5000-series Cars

 

In its original red and silver paint scheme and displaying the destination sign of the Garfield Park elevated line, 5000-series car 5001 is at the Fox River Trolley Museum on July 3, 2000. For a larger view, click here. (Photo by Mike Farrell)

 

Specifications:

Built by: Pullman Car Co. (5001-02) and St. Louis Car Co. (5003-04)
Year: 1947
Length: 88'-7.5"
Width at Floor: 8'-8"
Width at Windows: 9'-4"
Height over Roof: 12'-2"
Trucks: Clark (5001-02) and St. Louis (5003-04)
Truck centers: 33'-8"
Truck wheelbase: 72"
Coupler: Form 5
Wheel diameter: 26"
Seats: 96
Weight (w/o passengers): 93,000 lb.
Motors per car: WH1432LK (5001-5002), GE 1220 (5003-5004)

 

History:

Since the CRT and the city required steel cars for subway operation (and rightly so), the 4000s were being pressed into continual service on the Howard-Jackson Park runs and the need for a larger fleet of all-steel rolling stock became apparent. The prospect that local transportation in Chicago would soon be unified in the postwar years, and money would be made available for the purchase of new equipment, plans were set in motion for the design of new cars suitable for the system. Eager to innovate, CRT agreed with the Department of Subways and Superhighways (a municipal body) to try a car with an aluminum-sheathed body and a steel-reinforced frame utilizing all-electric PCC technology already in use in Brooklyn. Thirty such cars were ordered from the St. Louis Car Company, but the order was canceled due to financing difficulties. Ultimately, four were ordered, two from St. Louis and two from the Pullman Car Co., all with similar dimensions. The Pullmans, numbered 5001-5002, were delivered first (August 1947), followed by the St. Louis cars, numbered 5003-5004.

These became the 5000 series, of which only these four were built. By the time the final car was delivered, the CRT has been absorbed by the CTA and the cars were redesigned, becoming the 6000 series. Still, these cars possess a number of interesting features - some successful, others less so - that make them worth a look, as these cars continued in active revenue service until 1985.

The architecture of the 5000-series car represented a radical departure from what Chicago was used to. Each articulated car consisted of three compartments mounted on four trucks. The two trucks at each end form a complete independent four-motor equipment, using the all-electric PCC technology that had become the industry standard in streetcar service. A maximum of six of these cars could be coupled together into one train (at least theoretically, since there were never more than four made). When the 5000s were being designed, one of the features that was going to be incorporated was automatic coupling and uncoupling, from a button in the cab. (This was also the reason they went with an automatic electric coupler rather than a cable that had to be plugged in.) This was supposed to be accomplished by means of a hydraulic pump, run by electricity, that would move a piston that operated the coupler. More than likely, a desire to save money prevented it from being put onto the 6000s. Of the three compartments of each car, the end bodies are identical and are called A and Al, and the center body is called B. In the A and Al compartments there is a permanent motorman's cab in the right-hand corner.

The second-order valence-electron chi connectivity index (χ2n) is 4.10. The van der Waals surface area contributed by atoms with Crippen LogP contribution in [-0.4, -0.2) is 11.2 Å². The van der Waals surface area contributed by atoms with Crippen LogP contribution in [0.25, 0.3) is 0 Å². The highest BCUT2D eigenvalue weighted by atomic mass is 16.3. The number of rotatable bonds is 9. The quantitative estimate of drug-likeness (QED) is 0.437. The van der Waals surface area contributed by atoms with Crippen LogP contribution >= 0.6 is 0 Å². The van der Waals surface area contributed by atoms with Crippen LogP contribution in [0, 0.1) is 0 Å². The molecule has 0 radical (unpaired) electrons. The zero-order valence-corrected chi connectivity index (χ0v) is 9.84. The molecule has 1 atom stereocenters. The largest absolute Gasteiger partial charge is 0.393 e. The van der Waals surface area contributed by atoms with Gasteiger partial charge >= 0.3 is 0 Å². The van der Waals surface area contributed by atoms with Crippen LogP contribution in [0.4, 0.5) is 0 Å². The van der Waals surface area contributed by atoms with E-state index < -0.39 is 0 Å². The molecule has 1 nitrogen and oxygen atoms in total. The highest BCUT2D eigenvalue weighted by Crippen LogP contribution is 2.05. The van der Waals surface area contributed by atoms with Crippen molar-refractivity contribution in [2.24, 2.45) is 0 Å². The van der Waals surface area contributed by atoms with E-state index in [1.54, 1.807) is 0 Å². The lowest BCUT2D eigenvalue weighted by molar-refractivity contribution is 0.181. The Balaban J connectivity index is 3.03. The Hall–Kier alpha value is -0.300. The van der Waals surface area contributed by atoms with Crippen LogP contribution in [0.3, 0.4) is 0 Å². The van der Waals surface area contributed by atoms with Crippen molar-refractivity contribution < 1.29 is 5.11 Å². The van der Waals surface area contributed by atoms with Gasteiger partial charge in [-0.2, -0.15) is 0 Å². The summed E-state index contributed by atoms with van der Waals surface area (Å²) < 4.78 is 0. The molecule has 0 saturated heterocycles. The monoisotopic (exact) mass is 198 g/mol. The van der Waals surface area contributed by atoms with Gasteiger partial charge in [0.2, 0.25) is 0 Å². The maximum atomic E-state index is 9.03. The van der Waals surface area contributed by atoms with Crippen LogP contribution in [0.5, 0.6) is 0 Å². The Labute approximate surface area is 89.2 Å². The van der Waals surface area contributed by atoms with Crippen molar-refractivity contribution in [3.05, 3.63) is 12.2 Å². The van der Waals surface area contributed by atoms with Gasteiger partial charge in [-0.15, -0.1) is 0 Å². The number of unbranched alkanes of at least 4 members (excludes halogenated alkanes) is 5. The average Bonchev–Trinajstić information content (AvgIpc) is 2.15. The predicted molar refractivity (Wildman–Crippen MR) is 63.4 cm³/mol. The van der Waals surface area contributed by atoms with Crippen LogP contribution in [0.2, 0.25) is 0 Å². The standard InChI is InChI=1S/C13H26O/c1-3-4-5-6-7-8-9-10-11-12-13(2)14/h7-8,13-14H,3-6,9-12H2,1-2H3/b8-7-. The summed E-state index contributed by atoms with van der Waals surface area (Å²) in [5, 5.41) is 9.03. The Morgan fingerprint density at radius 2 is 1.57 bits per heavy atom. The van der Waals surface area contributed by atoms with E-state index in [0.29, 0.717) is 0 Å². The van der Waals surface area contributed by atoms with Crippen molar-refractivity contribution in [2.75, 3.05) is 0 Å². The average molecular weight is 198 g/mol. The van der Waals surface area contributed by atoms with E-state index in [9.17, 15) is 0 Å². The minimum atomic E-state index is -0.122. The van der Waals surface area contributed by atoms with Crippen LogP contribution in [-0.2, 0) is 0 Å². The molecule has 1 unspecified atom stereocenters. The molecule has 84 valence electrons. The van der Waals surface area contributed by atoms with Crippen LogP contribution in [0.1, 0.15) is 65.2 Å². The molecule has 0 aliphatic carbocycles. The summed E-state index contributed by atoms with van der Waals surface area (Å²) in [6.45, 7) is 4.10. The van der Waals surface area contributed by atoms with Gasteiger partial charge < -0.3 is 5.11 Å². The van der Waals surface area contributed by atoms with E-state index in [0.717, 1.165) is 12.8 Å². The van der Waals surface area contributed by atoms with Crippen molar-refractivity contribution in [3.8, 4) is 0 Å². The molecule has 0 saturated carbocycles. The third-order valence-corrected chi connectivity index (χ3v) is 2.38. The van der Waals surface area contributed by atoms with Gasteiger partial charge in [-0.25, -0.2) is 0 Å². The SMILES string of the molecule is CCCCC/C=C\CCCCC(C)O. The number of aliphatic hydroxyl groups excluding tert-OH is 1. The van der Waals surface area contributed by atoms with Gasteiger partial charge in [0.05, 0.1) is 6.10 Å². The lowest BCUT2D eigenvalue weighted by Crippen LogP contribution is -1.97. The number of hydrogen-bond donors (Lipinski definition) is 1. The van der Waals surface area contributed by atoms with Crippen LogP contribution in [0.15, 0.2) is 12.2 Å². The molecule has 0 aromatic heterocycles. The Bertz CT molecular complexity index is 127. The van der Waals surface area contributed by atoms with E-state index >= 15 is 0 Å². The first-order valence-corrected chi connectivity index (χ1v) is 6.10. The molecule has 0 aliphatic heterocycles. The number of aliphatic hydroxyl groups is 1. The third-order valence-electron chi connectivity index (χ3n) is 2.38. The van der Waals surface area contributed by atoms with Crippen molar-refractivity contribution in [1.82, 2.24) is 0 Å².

At each outside end there is a train door to permit passage to other cars. Passage between compartments is through canvas diaphragm enclosing open archways. These openings are as wide as possible in consideration of the necessary flexibility, and they are flanked by narrow mirrors on each bulkhead. The whole effect as viewed within the car minimized the break between compartments and gives the impression of a single long body. One set of side doors are located in the center of each section, each side containing a set of two double blinker doors. Seating capacity of each car is 96. Each seat has its own individual window, which can be raised eight inches by means of a crank handle. The car bodies are built of aluminum alloy and have the concave-convex side contour developed for the North Shore and CA&E interurban cars to permit wider seats and aisles without encroaching on existing 8'-8" platform clearances. The doors on each side of a train made up of the cars can be controlled from any cab on the same side of the train or from a door control pedestal just inside the doors of the same side of each B compartment in the train. This placement of the conductor's stand - inside the car where he cannot check the exterior doors before proceeding - was later found to be unsafe and poor operationally, resulting in a 5000-series car rarely being placed in the middle of a multi-car train.